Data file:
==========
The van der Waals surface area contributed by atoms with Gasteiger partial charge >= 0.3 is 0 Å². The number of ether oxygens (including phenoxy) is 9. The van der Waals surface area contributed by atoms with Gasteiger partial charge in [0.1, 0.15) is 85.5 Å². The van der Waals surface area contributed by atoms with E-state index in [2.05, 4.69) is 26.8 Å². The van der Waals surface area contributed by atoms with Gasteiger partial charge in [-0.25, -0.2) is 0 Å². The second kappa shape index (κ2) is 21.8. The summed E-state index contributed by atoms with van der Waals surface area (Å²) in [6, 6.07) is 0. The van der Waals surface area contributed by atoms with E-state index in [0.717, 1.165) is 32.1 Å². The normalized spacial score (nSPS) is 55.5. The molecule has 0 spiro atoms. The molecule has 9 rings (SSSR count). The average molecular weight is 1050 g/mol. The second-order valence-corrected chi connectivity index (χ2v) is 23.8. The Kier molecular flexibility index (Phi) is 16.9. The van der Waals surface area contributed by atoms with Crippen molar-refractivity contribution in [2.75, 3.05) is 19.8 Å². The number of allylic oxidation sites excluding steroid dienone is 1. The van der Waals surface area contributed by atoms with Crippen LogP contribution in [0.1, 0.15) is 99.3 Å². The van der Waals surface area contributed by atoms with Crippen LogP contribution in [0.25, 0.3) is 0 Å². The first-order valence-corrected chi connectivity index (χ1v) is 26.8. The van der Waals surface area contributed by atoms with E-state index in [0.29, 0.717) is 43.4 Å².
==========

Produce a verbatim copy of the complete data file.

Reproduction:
The van der Waals surface area contributed by atoms with Gasteiger partial charge >= 0.3 is 0 Å². The number of ether oxygens (including phenoxy) is 9. The van der Waals surface area contributed by atoms with Gasteiger partial charge in [0.1, 0.15) is 85.5 Å². The van der Waals surface area contributed by atoms with E-state index in [2.05, 4.69) is 26.8 Å². The van der Waals surface area contributed by atoms with Gasteiger partial charge in [-0.25, -0.2) is 0 Å². The second kappa shape index (κ2) is 21.8. The summed E-state index contributed by atoms with van der Waals surface area (Å²) in [6, 6.07) is 0. The van der Waals surface area contributed by atoms with E-state index in [0.717, 1.165) is 32.1 Å². The normalized spacial score (nSPS) is 55.5. The molecule has 0 spiro atoms. The molecule has 9 rings (SSSR count). The average molecular weight is 1050 g/mol. The second-order valence-corrected chi connectivity index (χ2v) is 23.8. The Kier molecular flexibility index (Phi) is 16.9. The van der Waals surface area contributed by atoms with Crippen molar-refractivity contribution in [2.75, 3.05) is 19.8 Å². The number of allylic oxidation sites excluding steroid dienone is 1. The van der Waals surface area contributed by atoms with Crippen LogP contribution in [0.1, 0.15) is 99.3 Å². The van der Waals surface area contributed by atoms with Crippen LogP contribution in [0.25, 0.3) is 0 Å². The first-order valence-corrected chi connectivity index (χ1v) is 26.8. The van der Waals surface area contributed by atoms with E-state index in [0.29, 0.717) is 43.4 Å².